Chinese newspaper publishes, and then deletes, report that called video gaming ‘spiritual opium’, hitting Tencent stocks
- The report by the Economic Information Daily singled out Tencent and its popular video game Honour of Kings
- Shares of Chinese video gaming giants Tencent and NetEase tumbled by at least 10 per cent in the morning session in Hong Kong after the report was published
“The report is certainly not a representation of the [central government’s] official stance,” said the source, who declined to be identified because he is not authorised to speak to media.
Neither the newspaper nor Xinhua immediately responded to inquiries for comment.
By Tuesday evening, the article was republished to the newspaper’s website, but with the references to “spiritual opium” removed from both the headline and body.
The report, which was based on the newspaper’s survey of students at a junior middle school in southwest China’s Sichuan province, was widely shared on Tuesday by Chinese social media users and commercial websites.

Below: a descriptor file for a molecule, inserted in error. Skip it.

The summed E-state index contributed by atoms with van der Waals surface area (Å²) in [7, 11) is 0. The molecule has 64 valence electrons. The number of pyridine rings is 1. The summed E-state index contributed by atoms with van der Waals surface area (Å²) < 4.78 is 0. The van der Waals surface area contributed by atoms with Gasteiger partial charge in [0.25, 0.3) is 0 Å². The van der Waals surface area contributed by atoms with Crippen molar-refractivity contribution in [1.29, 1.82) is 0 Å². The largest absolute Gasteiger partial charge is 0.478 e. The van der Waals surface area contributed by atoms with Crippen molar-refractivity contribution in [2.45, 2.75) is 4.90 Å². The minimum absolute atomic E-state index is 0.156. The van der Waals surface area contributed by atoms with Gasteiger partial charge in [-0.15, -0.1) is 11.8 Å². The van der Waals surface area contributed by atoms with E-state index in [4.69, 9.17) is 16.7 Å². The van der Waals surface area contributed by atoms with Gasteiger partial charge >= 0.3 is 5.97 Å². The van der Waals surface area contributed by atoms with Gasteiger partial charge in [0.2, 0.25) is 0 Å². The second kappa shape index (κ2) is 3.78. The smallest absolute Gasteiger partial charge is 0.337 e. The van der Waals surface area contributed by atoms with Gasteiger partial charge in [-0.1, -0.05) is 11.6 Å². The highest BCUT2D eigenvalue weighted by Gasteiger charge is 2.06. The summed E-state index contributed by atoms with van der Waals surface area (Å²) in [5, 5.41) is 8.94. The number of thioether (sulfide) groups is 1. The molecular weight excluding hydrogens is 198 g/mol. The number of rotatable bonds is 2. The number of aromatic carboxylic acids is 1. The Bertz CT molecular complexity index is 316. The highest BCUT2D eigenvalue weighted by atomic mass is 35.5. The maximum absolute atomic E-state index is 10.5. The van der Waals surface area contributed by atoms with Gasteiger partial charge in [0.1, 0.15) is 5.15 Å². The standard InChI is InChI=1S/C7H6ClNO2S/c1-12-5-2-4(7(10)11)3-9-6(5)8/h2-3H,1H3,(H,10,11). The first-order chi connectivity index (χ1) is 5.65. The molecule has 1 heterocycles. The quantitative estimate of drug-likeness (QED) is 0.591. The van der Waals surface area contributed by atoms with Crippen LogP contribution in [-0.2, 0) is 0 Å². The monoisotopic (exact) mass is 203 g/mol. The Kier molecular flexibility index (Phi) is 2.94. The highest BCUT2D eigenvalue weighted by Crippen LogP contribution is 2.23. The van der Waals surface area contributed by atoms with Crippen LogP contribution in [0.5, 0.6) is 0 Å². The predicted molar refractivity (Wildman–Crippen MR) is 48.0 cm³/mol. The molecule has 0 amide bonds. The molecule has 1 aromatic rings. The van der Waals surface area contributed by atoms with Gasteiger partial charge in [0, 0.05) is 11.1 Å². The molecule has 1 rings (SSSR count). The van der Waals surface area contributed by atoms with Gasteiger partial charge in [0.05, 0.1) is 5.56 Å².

Nevertheless, investors were unnerved by potential policy signals from Beijing about a crackdown even though both Tencent and NetEase have responded.
Without commenting on the Economic Information Daily article, Tencent on Tuesday announced new measures that will ban players aged under 12 from spending money on video games, according to a statement published on the Shenzhen-based company’s official WeChat account. It will also further limit the play time for underaged players, from 1.5 hours each day and three hours on holidays, to one hour per day and two hours on holidays.
The company said it will also step up its verification system for player identity, upgrading its “midnight patrol” program that verifies suspicious accounts to an all-day system, and clamp down on cheats that underaged players use to access games, according to the Tencent statement.
Tencent called on the whole video gaming industry to discuss the possibility of banning all players under 12 from playing games and to do research on an age rating system for video gaming.
Netease also said it will launch a campaign to create a “healthy and green” cyberspace environment for the country’s teenagers this summer, without elaborating.